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Massachusetts House 17th Suffolk

The Massachusetts House of Representatives is comprised of 160 members, each representing a district of approximately 40,000 people and each elected for a two-year term. As required by the Massachusetts Constitution, the House meets year-round in either formal or informal session to consider legislation. The Massachusetts House is led by the Speaker of the House who is elected by the members of the body at the beginning of each two-year legislative session. Base salary for each representative is approximately $66,256.

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    Kevin G. Honan

Biographical Information

State your relevant background.

What are your top two legislative priorities for the next session, and why?

Coping with COVID-19 has resulted in decreased state revenues and increased expenses in unexpected areas. Name two specific steps the state should take to balance the budget.

What specific initiatives would you support to address housing inequality in Massachusetts?

What steps would you take to ensure the future of public transportation and how would you fund these?

Campaign Phone (617) 755-0409
Twitter @repkevinhonan
I have served as the state representative for my district in Allston & Brighton since 1987, and I am running for re-election because I want to continue helping people. I believe in public service and the ability of government to create equity and opportunity for all Massachusetts residents, and I have dedicated my personal and professional life to such service.I have a long and substantial record of supporting progressive policies on greenhouse gas reduction, housing and and transportation.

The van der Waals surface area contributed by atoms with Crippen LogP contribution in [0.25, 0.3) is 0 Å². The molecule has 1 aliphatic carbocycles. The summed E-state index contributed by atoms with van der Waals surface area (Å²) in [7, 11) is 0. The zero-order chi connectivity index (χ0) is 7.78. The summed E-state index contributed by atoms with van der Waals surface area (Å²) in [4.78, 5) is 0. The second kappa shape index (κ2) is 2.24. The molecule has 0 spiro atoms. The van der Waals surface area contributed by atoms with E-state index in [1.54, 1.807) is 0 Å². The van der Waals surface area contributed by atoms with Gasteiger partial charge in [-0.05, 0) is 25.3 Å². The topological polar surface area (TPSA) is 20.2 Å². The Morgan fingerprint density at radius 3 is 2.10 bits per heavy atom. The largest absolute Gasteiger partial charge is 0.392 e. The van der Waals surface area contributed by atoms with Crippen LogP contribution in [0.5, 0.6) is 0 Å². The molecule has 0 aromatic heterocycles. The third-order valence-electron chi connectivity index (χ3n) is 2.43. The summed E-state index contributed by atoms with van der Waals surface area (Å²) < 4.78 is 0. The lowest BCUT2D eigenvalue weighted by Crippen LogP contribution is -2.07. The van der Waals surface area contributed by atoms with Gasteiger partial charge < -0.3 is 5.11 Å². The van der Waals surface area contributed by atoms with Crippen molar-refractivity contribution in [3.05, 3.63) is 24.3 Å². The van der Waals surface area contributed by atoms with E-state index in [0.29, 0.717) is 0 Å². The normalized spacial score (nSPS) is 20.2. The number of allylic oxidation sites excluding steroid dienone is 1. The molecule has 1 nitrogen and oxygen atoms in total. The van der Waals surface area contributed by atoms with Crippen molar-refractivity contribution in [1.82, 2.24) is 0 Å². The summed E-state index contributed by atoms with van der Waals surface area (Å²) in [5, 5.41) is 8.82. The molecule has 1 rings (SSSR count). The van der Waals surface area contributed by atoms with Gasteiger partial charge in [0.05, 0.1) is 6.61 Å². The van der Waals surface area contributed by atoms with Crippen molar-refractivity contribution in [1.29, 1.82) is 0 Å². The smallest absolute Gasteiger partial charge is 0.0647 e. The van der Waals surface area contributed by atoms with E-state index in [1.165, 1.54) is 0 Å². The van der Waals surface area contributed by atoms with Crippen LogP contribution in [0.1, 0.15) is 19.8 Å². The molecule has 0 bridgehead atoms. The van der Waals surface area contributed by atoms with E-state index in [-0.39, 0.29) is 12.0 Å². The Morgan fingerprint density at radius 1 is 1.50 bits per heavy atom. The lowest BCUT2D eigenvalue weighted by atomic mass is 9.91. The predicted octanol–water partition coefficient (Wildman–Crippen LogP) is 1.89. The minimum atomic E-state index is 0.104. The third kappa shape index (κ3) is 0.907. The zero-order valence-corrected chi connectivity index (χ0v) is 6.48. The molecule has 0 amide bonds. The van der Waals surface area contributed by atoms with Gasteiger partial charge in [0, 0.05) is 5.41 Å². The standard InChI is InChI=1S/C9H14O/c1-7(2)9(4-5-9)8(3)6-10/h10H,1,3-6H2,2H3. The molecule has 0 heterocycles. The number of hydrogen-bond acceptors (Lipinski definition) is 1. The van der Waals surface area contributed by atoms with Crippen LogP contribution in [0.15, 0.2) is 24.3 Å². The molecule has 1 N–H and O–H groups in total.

Racial Justice and greenhouse gas elimination/environmental justice. Seemingly every day a violent and threatening incident motivated by intolerance and bigotry is carried out in this country. Racism is learned behavior. It can be unlearned, or never learned to begin with. We must do everything humanly possible to eliminate greenhouse gas emissions economy-wide to mitigate the negative effects of global warming, but we must do so in a way that does not unfairly burden low-income communities.
The legislature should appropriate funds from the state's "rainy day" fund - at least $2 billion from the $3.5 billion balance. And It should increase the corporate tax rate from 8% to 9.5%, where it stood in 2009 and return to the three-factor apportionment factor for determining income that should be subject to taxation in Massachusetts as it was in the 1990s. Corporations should pay their fair share of taxes to support the services and infrastructure that help make their businesses profit.
Tenants' right to purchase, right to counsel, just cause eviction, lifting the ban on rent control, zoning code updates to allow easier construction of low-income housing units, and expanding rental assistance, and Boston's home rule petition to implement a real estate transfer tax of 2% on high-end real estate transactions to build more affordable housing units, and empowering municipalities to build multifamily housing that is transit oriented and environmentally sustainable.
We should have a reliable, low-cost, non-fossil fuel powered and accessible public transit system that supports workers and is funded by our government and a millionaire’s tax, not fare increases. I have supported and worked for the passage of An Act relative to transportation finance, to provide $500 million per year of funding for our transportation projects and continue to support the Millionaire's Tax Initiative that would bring in $1.9 billion annual for public transportation.